Agam's Gecko
Sunday, May 16, 2004

Frauds Try to Exploit Iraq Abuse Scandal

Fallujah native Abdul-Qader Abdul-Rahman al-Ani, his left elbow wrapped in bandages, his right forearm bound in a cast, recounted how he was beaten by soldiers who picked him up last month. The soldiers tied him and two others arrested with him to a tree and sodomized them one after the other, he told journalists.

"I ask President Bush," he said. "Does he agree with this?"

As Ani, 47, repeated his story, he was interrupted by Jabber al-Okaili, a member of one of the human rights groups that organized the gathering. "He's lying," al-Okaili shouted. "He's a liar!"

Al-Ani was rushed to an office, where al-Okaili and others unwound the bandage on his left arm and found the elbow unscarred and healthy.

[via Tim Blair, who says that German TV has been showing the video footage of the incident, without the part that reveals the complainer as a fake.]

It bothers me a lot to see the infiltration in this region of Saudi-funded, radical Wahabist ideology and the indoctrination into normally tolerant Asian societies through religion based schools. This is a big factor in Southern Thailand, it's a serious problem in Indonesia, heck some of these radical ideological freaks have even been tossed out of Cambodia (there is a small but very old Muslim community around the capital area). So it's good to know that at least somebody is paying attention to this issue:
U.S. Commission on International Religious Freedom (USCIRF) Chair Michael K. Young will join Senator Susan M. Collins and Representative Dan Burton at an on-the-record press conference on Capitol Hill on May 13 to announce the decision of the Senate Governmental Affairs Committee and the House Government Reform Committee to request that the General Accounting office (GAO) undertake a comprehensive review of U.S. oversight of Saudi support for an ideology promoting violence and intolerance globally. In conducting the study, the GAO will seek information from relevant U.S. government agencies and will consult with outside experts on Saudi promotion of religious extremism, including the USCIRF. The findings of the study will be presented in a public report, although some of the information obtained may be classified.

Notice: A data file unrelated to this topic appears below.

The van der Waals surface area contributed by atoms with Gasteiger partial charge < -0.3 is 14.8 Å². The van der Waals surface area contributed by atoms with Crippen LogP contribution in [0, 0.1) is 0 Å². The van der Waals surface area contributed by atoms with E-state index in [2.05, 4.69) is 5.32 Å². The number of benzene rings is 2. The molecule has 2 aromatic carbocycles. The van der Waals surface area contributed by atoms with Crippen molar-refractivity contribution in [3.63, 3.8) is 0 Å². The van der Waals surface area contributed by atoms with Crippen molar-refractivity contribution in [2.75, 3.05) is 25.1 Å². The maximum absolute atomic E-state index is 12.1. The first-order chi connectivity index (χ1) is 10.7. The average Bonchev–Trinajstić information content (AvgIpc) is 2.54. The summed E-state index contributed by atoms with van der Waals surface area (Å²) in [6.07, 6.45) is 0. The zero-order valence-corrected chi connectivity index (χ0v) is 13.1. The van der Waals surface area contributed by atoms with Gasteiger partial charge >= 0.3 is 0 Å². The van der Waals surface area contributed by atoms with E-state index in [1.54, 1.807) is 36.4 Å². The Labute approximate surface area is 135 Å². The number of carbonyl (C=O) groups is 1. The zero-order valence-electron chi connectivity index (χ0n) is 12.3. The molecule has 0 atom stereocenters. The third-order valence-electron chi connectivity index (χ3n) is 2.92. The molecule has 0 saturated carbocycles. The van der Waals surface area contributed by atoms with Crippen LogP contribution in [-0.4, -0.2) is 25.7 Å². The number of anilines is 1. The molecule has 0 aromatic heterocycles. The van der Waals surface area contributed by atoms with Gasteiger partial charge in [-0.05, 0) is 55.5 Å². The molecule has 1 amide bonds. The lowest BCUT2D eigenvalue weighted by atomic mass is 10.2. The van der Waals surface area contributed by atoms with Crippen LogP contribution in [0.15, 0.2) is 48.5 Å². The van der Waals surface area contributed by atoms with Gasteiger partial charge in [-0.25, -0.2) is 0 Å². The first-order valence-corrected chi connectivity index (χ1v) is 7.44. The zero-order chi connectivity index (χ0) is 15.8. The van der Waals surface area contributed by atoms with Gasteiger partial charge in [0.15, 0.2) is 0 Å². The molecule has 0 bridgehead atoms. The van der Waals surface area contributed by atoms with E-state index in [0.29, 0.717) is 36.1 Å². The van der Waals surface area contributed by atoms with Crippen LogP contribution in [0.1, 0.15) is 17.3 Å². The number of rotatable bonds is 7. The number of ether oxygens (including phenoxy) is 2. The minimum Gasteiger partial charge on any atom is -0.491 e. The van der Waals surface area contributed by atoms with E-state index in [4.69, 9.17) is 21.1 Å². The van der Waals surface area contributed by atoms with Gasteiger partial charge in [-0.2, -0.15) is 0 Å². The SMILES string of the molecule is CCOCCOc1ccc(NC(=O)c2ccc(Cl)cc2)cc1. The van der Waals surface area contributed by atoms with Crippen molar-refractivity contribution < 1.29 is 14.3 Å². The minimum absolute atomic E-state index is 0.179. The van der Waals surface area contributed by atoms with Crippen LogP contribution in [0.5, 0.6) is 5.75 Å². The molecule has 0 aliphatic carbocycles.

[via Instapundit]

Spanish troops find their return home bittersweet, says the Boston Globe:
"We should have stayed and finished our mission," said Jose Francisco Casteneda, 29, who was among four sergeants who gathered at a local restaurant Thursday -- sharing newly developed snapshots of their time in Iraq. Each image rekindled all of the intensity and emotion of what they saw during their mission. . .

The TV footage of the ceremony shows Zapatero flashing a broad smile that political cartoonists love to lampoon. The soldiers said they couldn't hide their disappointment that the prime minister did not directly address them and left it to Defense Minister Jose Bono.

"A lot of us were wondering, 'Who is this parade for anyway?' " Collado asked. . . .

Torvisco, who suffered shrapnel wounds, said it was difficult for him to discuss his service.

"The great majority do not understand what we were doing there or what we went through," Torvisco said. "I think it was worth it to bring peace to a country at war, as we had helped to do in Kosovo and Afghanistan. But I also know that I won't be able to convince a lot of people in this country of that."
[Also lifted from Instapundit ]